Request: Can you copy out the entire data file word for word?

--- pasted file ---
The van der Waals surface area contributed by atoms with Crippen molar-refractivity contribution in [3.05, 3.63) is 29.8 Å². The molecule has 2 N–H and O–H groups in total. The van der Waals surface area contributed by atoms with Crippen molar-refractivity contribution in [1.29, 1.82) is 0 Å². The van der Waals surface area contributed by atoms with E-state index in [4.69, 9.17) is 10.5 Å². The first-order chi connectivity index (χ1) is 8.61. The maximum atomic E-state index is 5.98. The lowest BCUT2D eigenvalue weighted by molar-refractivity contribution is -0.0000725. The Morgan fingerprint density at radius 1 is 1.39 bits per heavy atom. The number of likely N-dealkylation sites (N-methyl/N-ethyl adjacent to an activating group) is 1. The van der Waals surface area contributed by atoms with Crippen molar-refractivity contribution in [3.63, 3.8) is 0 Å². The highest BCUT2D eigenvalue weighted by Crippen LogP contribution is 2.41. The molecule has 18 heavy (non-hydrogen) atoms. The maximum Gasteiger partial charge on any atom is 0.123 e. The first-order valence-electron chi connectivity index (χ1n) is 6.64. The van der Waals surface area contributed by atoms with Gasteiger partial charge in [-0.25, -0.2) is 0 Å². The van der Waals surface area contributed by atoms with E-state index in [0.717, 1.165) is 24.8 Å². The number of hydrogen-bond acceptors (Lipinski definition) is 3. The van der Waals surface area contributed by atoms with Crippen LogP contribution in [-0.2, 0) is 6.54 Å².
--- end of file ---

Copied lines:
The van der Waals surface area contributed by atoms with Crippen molar-refractivity contribution in [3.05, 3.63) is 29.8 Å². The molecule has 2 N–H and O–H groups in total. The van der Waals surface area contributed by atoms with Crippen molar-refractivity contribution in [1.29, 1.82) is 0 Å². The van der Waals surface area contributed by atoms with E-state index in [4.69, 9.17) is 10.5 Å². The first-order chi connectivity index (χ1) is 8.61. The maximum atomic E-state index is 5.98. The lowest BCUT2D eigenvalue weighted by molar-refractivity contribution is -0.0000725. The Morgan fingerprint density at radius 1 is 1.39 bits per heavy atom. The number of likely N-dealkylation sites (N-methyl/N-ethyl adjacent to an activating group) is 1. The van der Waals surface area contributed by atoms with Crippen molar-refractivity contribution in [3.63, 3.8) is 0 Å². The highest BCUT2D eigenvalue weighted by Crippen LogP contribution is 2.41. The molecule has 18 heavy (non-hydrogen) atoms. The maximum Gasteiger partial charge on any atom is 0.123 e. The first-order valence-electron chi connectivity index (χ1n) is 6.64. The van der Waals surface area contributed by atoms with Gasteiger partial charge in [-0.25, -0.2) is 0 Å². The van der Waals surface area contributed by atoms with E-state index in [0.717, 1.165) is 24.8 Å². The number of hydrogen-bond acceptors (Lipinski definition) is 3. The van der Waals surface area contributed by atoms with Crippen LogP contribution in [-0.2, 0) is 6.54 Å².